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March 3, 2024

Protecting the Tweed in National Recycling Week and every week

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Check out the Waste Wizard on Council’s website to know ‘what goes where’. Photo supplied.

Tweed Council says that everyday actions like recycling help to protect the area’s internationally significant environment for future generations.

Council’s Resource Recovery Education Officer Dominique Pomeroy said National Recycling Week provided a great opportunity for us all to consider our recycling habits. ‘It’s important for us to think about how we can send less to landfill, reuse items and choose products with recycled content to ensure our recycled products are valuable.

‘We often hear people say: “Why worry what you put in the recycling bin anyway, it just goes to landfill”. However, this is just not true – it is being recycled. Your items are being turned into different and new products such as plastic industrial pallets, geo-matting for embankments, piping, paper, cardboard, new glass jars, bottles and more.’

To see how the Tweed’s recycling material is processed, Council has produced a video demonstrating the process at their Chinderah recycling facility.

As part of the week’s activities, Council together with our partner North East Waste, is encouraging residents to continue their efforts to recycle right, and to think beyond their kerbside bins.

Northern Rivers tracking well above average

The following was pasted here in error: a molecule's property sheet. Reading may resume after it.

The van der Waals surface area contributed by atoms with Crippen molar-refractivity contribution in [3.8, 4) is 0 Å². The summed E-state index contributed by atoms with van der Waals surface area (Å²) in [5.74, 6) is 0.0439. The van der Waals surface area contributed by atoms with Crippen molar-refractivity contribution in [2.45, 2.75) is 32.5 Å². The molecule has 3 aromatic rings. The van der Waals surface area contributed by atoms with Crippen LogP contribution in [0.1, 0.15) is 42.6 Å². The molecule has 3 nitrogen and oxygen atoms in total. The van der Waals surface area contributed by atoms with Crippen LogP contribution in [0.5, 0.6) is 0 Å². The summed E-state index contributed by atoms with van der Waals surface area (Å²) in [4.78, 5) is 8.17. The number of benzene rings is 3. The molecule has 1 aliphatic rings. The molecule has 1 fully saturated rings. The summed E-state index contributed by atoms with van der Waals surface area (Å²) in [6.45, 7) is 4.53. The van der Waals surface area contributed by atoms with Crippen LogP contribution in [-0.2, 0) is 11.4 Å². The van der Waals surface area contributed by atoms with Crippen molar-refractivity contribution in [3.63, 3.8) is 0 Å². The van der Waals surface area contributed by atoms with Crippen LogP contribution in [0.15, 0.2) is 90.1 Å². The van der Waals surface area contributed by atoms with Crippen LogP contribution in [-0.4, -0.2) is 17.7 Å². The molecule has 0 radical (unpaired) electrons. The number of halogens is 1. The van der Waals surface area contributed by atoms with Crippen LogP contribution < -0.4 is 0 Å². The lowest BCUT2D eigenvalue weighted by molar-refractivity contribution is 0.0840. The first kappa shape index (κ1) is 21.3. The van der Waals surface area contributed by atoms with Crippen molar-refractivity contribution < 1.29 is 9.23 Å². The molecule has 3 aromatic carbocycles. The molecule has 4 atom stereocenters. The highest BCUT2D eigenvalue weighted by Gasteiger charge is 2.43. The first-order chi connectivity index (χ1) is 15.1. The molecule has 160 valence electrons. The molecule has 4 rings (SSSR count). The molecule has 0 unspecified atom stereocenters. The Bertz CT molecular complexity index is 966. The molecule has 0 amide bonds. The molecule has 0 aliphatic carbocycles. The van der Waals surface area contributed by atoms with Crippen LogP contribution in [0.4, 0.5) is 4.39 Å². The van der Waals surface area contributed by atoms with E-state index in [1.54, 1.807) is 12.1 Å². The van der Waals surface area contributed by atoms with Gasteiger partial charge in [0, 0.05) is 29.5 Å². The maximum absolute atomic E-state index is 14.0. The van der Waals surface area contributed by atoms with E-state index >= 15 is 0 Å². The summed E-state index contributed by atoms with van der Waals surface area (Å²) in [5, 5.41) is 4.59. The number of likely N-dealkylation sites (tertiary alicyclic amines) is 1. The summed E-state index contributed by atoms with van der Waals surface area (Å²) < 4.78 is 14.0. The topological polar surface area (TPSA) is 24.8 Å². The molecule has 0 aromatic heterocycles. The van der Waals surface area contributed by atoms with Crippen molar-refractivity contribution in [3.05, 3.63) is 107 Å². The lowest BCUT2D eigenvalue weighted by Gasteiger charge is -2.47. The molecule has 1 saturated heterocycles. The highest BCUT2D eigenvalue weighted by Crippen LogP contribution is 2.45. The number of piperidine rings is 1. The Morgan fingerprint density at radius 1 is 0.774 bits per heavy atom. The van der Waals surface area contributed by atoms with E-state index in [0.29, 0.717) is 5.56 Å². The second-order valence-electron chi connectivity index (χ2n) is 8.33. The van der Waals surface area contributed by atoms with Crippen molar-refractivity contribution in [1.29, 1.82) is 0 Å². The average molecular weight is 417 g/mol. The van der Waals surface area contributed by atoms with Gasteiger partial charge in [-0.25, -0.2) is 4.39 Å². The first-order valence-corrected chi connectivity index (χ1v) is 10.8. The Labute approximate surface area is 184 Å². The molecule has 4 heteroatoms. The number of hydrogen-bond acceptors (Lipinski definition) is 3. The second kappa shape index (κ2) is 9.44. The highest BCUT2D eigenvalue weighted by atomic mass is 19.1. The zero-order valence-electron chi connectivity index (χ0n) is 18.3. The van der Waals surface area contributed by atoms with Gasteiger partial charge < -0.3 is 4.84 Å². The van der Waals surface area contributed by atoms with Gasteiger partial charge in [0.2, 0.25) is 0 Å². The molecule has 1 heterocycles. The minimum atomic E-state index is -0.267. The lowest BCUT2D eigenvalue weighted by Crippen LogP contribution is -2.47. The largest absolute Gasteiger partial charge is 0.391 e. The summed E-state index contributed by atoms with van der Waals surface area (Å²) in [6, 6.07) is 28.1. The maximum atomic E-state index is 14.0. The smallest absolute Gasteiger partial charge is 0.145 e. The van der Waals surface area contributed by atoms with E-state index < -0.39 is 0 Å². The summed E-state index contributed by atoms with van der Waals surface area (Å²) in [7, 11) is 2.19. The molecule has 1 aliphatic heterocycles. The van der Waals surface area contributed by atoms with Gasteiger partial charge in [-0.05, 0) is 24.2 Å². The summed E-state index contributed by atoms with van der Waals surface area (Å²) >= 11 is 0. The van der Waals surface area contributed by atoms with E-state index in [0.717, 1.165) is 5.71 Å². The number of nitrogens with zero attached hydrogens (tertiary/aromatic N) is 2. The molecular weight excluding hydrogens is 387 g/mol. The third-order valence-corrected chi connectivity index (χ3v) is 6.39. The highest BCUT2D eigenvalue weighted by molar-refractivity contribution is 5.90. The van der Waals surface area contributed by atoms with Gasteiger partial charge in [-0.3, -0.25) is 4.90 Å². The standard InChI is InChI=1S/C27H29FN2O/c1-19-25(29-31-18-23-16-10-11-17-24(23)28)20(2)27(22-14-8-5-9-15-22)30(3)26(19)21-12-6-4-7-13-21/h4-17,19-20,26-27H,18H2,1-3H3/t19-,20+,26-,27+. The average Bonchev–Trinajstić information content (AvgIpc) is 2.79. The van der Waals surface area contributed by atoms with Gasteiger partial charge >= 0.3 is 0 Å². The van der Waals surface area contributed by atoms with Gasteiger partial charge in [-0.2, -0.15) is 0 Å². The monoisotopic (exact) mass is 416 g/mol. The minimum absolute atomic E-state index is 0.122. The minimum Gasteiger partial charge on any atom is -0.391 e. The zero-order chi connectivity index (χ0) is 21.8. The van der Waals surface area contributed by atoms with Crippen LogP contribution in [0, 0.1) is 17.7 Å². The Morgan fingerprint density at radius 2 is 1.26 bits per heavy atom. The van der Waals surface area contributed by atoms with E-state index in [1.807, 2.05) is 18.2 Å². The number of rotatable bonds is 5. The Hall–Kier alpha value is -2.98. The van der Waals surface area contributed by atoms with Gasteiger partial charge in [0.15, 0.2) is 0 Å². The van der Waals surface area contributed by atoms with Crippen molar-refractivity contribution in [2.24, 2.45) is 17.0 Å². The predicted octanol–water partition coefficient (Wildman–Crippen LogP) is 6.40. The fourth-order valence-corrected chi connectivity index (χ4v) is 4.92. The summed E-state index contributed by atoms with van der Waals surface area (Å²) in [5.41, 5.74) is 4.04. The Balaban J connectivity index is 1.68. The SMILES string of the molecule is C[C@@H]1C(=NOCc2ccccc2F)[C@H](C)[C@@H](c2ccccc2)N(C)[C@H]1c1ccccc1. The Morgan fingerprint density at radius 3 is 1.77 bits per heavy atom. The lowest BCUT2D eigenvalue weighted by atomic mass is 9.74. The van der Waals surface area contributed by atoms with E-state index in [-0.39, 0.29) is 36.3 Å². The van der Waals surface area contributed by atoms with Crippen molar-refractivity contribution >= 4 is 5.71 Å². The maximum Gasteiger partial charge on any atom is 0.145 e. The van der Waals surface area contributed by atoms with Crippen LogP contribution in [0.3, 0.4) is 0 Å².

Education Coordinator at North East Waste, Linda Tohver, said as a region, the Northern Rivers is tracking well above the state average, with a 59 per cent recovery rate from the kerbside recycling and organics bins.

‘It’s also becoming easier to recycle more than just the usual paper, cardboard, glass, hard plastics, and steel and aluminium cans that belong in our yellow-lid recycling bins due to the Australasian Recycling Label Program.’

The Australasian Recycling Label Program has made the process of identifying what can be recycled easier. Keep an eye out for the instruction labels on common household items that show which bin each component of the packaging can go into as well as where recycling can occur in-store.

The Waste Wizard on Council’s website can also help residents determine ‘what goes where’.

Top tips for recycling beyond your kerbside bin:

  • Return and Earn – currently accepts drink containers such as cans, beer and mixer bottles, cartons, juice boxes and poppers. In 2023 this will expand to include larger soft drink and juice bottles and wine bottles.
  • Household and car batteries, paints, oils, gas bottles and fluoro globes and tubes and smoke detectors are accepted for free at the Community Recycling Centre (CRC) at Stotts Creek Resource Recovery Centre.
  • Various take-back schemes through Terracycle.com are now in place for a variety of beauty, self-care and dental products.
  • For smaller quantities of problem waste, like household batteries and mobile phones, residents have access to the region’s network of free Community Recycling Stations, installed by Council and North East Waste. They are found at 3 locations across the Tweed including the Tweed Heads and Murwillumbah Civic and Cultural Centres and the Pottsville Beach Neighbourhood Centre. To find out more, visit newaste.org.au/crs or contact Council.
  • Most household batteries can also be recycled at B-cycle drop off points available at participating retailers including Woolworths, Coles, Aldi, Bunnings and Battery World.

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  1. Labor is attempting to include wine and spirit bottles in the 10 cent recycle list. Get behind Labor and support this! They cannot do it without your support!


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